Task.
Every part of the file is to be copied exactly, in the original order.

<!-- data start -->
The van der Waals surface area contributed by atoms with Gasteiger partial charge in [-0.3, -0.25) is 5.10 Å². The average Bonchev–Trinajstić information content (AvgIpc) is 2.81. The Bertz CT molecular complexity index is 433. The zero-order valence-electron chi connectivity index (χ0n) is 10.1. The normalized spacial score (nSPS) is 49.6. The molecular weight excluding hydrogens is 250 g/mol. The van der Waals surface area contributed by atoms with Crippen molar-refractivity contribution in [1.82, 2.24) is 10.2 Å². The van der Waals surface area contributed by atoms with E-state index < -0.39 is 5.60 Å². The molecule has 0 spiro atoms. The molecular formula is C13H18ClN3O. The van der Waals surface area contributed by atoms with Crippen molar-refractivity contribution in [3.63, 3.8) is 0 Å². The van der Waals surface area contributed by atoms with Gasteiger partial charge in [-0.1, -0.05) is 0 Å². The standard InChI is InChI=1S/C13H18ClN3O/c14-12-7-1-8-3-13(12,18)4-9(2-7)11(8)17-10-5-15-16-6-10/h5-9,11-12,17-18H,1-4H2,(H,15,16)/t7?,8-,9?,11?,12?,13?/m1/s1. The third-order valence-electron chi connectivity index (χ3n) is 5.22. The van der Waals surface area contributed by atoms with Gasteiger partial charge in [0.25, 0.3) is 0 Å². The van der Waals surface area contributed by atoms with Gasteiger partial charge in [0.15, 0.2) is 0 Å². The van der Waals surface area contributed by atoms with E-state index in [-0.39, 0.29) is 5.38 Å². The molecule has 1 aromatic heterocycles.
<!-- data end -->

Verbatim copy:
The van der Waals surface area contributed by atoms with Gasteiger partial charge in [-0.3, -0.25) is 5.10 Å². The average Bonchev–Trinajstić information content (AvgIpc) is 2.81. The Bertz CT molecular complexity index is 433. The zero-order valence-electron chi connectivity index (χ0n) is 10.1. The normalized spacial score (nSPS) is 49.6. The molecular weight excluding hydrogens is 250 g/mol. The van der Waals surface area contributed by atoms with Crippen molar-refractivity contribution in [1.82, 2.24) is 10.2 Å². The van der Waals surface area contributed by atoms with E-state index < -0.39 is 5.60 Å². The molecule has 0 spiro atoms. The molecular formula is C13H18ClN3O. The van der Waals surface area contributed by atoms with Crippen molar-refractivity contribution in [3.63, 3.8) is 0 Å². The van der Waals surface area contributed by atoms with Gasteiger partial charge in [-0.1, -0.05) is 0 Å². The standard InChI is InChI=1S/C13H18ClN3O/c14-12-7-1-8-3-13(12,18)4-9(2-7)11(8)17-10-5-15-16-6-10/h5-9,11-12,17-18H,1-4H2,(H,15,16)/t7?,8-,9?,11?,12?,13?/m1/s1. The third-order valence-electron chi connectivity index (χ3n) is 5.22. The van der Waals surface area contributed by atoms with Gasteiger partial charge in [0.25, 0.3) is 0 Å². The van der Waals surface area contributed by atoms with Gasteiger partial charge in [0.15, 0.2) is 0 Å². The van der Waals surface area contributed by atoms with E-state index in [-0.39, 0.29) is 5.38 Å². The molecule has 1 aromatic heterocycles.